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Machine Intelligence

What is AI? — Learn AI Part 1

Quizzically Business Man Happy Staring At Screen Of Code

AI appears to have just been invented, looking at the buzz on socials and media. However, a keen eye would point out IBM’s Deep Blue, for example, which defeated the world chess champion Garry Kasparov in 1997. So what is AI?

Strong Versus Weak AI

Broadly classified, AI is strong or weak. Before the advent of generative AI models (strong), there was weak AI, designed to perform specific tasks without possessing generalized reasoning abilities. Strong AI, the kind that has the world talking, learns, reasons, perceives, and understands, much like a human brain.

A weak AI is the chess engine; it references a list of finite movements on a chess board, and has a predictive algorithm to help it come up with moves in new positions. Give an AI chess engine a game of checkers, however, and it might crash completely.

A strong AI is ChatGPT. You could ask it to play chess, and checkers — even at the same time. Afterwords, you could tell it to write up the game synopsis in the style of Abraham Lincoln.

Merriam-Webster Abridged

There are likely hundreds of new terms coined or suddenly relevant within the last year, but the following list enumerates the most common and useful terms. If a word is bolded, I define it in this blog. If a definition uses a word you don’t know, come back to it after you’ve read further, and it should make more sense.


The company behind ChatGPT, and DALLE, most famously.


Large Language Model. ChatGPT, Card, and Claude are LLMs. This is the primary expression of generative AI (strong AI). You may hear the following terms as well, when discussing LLMs specifically.


This is the text submitted to the chatbot. Any service you use may also be putting their own text into any submission you input.


This is the text outputted by the chatbot.


The act of crafting an input to evoke a certain response. If “write me an email to my boss that says thanks” is too colloquial, “write me a professional email…” might produce better results, and would be an act of prompting.


token is the smallest unit of information an input or output can be broken down into. Check out this tokenizer for a cool visual on how this works. Roughly speaking, a token is equal to 4-5 English characters.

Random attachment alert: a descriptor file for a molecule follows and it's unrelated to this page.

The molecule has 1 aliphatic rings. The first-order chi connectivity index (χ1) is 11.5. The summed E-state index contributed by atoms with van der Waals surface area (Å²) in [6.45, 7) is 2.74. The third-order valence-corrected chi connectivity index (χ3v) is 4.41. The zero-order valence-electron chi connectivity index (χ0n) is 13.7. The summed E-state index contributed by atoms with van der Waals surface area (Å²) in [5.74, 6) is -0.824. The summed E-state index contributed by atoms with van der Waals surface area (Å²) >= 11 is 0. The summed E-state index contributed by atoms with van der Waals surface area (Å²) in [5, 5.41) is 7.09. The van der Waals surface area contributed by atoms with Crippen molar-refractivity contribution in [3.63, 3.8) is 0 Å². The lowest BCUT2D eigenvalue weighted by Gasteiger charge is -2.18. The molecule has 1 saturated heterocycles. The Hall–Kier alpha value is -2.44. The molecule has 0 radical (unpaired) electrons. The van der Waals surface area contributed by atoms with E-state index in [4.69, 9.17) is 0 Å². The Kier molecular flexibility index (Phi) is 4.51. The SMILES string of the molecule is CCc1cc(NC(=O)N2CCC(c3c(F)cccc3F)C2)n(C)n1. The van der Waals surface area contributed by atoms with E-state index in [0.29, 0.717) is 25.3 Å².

Context Window

The number of tokens an LLM is capable of intaking before it no longer remembers previous tokens.


This refers to what kind of input and output an LLM can interact with. A chatbot that can only input text and output text is unimodal. ChatGPT-4 is soon to be capable of image input and output, while conversing through text about it, making it multimodal.

Generative AI

Refers to the type of AI behind LLMs, and more broadly refers to the ability for machines to be predictive and not static. Companies like Runaway use generative AI to make videos from images and prompts, in the same way OpenAI’s ChatGPT makes words and code from prompts.


ChatGPT is an LLM, the most capable modal being ChatGPT-4, which is a multimodal LLM with a 32,000 token context window.


DALLE is an image generation tool, taking input text and outputting images.


On its own, you need the situation’s context to figure out what it refers to. Microsoft has released Windows Copilot, Github Copilot, Sales Copilot, and more, so it’s typically safe to assume it refers to one of those products. Generically, it represents the idea of generative AI working alongside the user, and not replacing them.

From Hardware to ChatGPT

Why Is AI Costly?

When ChatGPT released, it became obvious that AI would be extremely useful if applied correctly. However, it requires a special computing setup to develop advanced AI models like ChatGPT — and they are expensive. Why do we need such setups?

Generative AI models utilize embeddings to perform their human-like abilities. Embeddings turn raw data (text, images, sound) into vectors.

Vectors are math. Graphics cards are really good at math. Graphics cards are expensive. But why vectors?

What are Embeddings?

Embeddings allow a chatbot to take in what you say and compare it to the dataset it was trained on to determine how ‘mathematically close’ your words are to words in its dataset. It does this across a lot of possible similarities. Imagine you ask a computer scientist and a Taylor swift fan how close the words “red” and “Taylor” are. You’ll get two different answers, and the vector will store them both.

Translating text into a vector, comparing two vectors, and then generating a response vector all require graphical computation.

What is “developing” AI?

Developing AI is the process of teaching it the correlations between data, e.g. man and guy are closer than man and woman, a photo of a bird is better described as ‘animal’ than ‘mountain’.

To generate embeddings, models are trained on massive text corpora. The models self-organize embeddings purely based on contextual similarity, and not manually labels declaring which words are related. This means you need lots of words for them to naturally perceive the statistical correlation.

For example, GPT-3 trained on trillions of words.

Fine-tuning then adapts these embeddings to specific tasks, which is where ‘labeled data’, or data that says “that’s a good response, this is a less good response” comes into play.


This is Part 1 of my Learn AI series! There’s lots to cover, and I’m excited to showcase code, use cases, and user-friendly explanations of everything gen-AI. If you want to get into AI from a practical, hands on and knowledge-driven approach, check out my other writing and follow this series.

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Drew Taylor, Technical Consultant

Drew is a technical consultant at Perficient. He enjoys writing code and books, talking AI, and advocating accessibility.

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